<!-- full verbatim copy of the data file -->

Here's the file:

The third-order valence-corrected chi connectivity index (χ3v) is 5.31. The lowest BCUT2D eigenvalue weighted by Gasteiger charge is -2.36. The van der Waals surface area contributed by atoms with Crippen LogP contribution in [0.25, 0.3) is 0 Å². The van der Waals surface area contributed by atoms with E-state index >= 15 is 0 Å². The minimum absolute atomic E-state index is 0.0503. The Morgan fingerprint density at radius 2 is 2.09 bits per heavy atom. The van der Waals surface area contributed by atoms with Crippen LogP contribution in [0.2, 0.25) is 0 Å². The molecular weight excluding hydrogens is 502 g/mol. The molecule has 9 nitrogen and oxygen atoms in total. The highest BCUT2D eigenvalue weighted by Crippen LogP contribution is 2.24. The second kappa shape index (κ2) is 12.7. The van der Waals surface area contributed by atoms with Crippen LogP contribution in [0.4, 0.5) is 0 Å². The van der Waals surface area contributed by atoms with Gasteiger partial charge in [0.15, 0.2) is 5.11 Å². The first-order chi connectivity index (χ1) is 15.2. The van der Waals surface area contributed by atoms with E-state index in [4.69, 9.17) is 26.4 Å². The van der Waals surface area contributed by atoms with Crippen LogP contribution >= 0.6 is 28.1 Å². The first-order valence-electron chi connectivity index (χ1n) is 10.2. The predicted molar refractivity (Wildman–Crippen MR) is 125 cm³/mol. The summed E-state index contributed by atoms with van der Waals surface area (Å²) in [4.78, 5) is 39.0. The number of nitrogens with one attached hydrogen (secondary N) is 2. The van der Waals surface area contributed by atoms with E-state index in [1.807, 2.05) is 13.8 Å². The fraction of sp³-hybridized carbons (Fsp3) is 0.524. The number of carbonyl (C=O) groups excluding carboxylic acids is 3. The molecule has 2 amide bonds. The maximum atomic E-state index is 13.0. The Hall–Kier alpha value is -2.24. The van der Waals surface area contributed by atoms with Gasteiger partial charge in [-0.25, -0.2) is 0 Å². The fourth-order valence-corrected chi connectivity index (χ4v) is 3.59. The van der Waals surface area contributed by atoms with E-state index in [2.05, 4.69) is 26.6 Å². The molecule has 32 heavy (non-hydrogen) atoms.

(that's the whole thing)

The third-order valence-corrected chi connectivity index (χ3v) is 5.31. The lowest BCUT2D eigenvalue weighted by Gasteiger charge is -2.36. The van der Waals surface area contributed by atoms with Crippen LogP contribution in [0.25, 0.3) is 0 Å². The van der Waals surface area contributed by atoms with E-state index >= 15 is 0 Å². The minimum absolute atomic E-state index is 0.0503. The Morgan fingerprint density at radius 2 is 2.09 bits per heavy atom. The van der Waals surface area contributed by atoms with Crippen LogP contribution in [0.2, 0.25) is 0 Å². The molecular weight excluding hydrogens is 502 g/mol. The molecule has 9 nitrogen and oxygen atoms in total. The highest BCUT2D eigenvalue weighted by Crippen LogP contribution is 2.24. The second kappa shape index (κ2) is 12.7. The van der Waals surface area contributed by atoms with Crippen LogP contribution in [0.4, 0.5) is 0 Å². The van der Waals surface area contributed by atoms with Gasteiger partial charge in [0.15, 0.2) is 5.11 Å². The first-order chi connectivity index (χ1) is 15.2. The van der Waals surface area contributed by atoms with E-state index in [4.69, 9.17) is 26.4 Å². The van der Waals surface area contributed by atoms with Crippen LogP contribution >= 0.6 is 28.1 Å². The first-order valence-electron chi connectivity index (χ1n) is 10.2. The predicted molar refractivity (Wildman–Crippen MR) is 125 cm³/mol. The summed E-state index contributed by atoms with van der Waals surface area (Å²) in [4.78, 5) is 39.0. The number of nitrogens with one attached hydrogen (secondary N) is 2. The van der Waals surface area contributed by atoms with E-state index in [1.807, 2.05) is 13.8 Å². The fraction of sp³-hybridized carbons (Fsp3) is 0.524. The number of carbonyl (C=O) groups excluding carboxylic acids is 3. The molecule has 2 amide bonds. The maximum atomic E-state index is 13.0. The Hall–Kier alpha value is -2.24. The van der Waals surface area contributed by atoms with Gasteiger partial charge in [-0.25, -0.2) is 0 Å². The fourth-order valence-corrected chi connectivity index (χ4v) is 3.59. The van der Waals surface area contributed by atoms with E-state index in [2.05, 4.69) is 26.6 Å². The molecule has 32 heavy (non-hydrogen) atoms.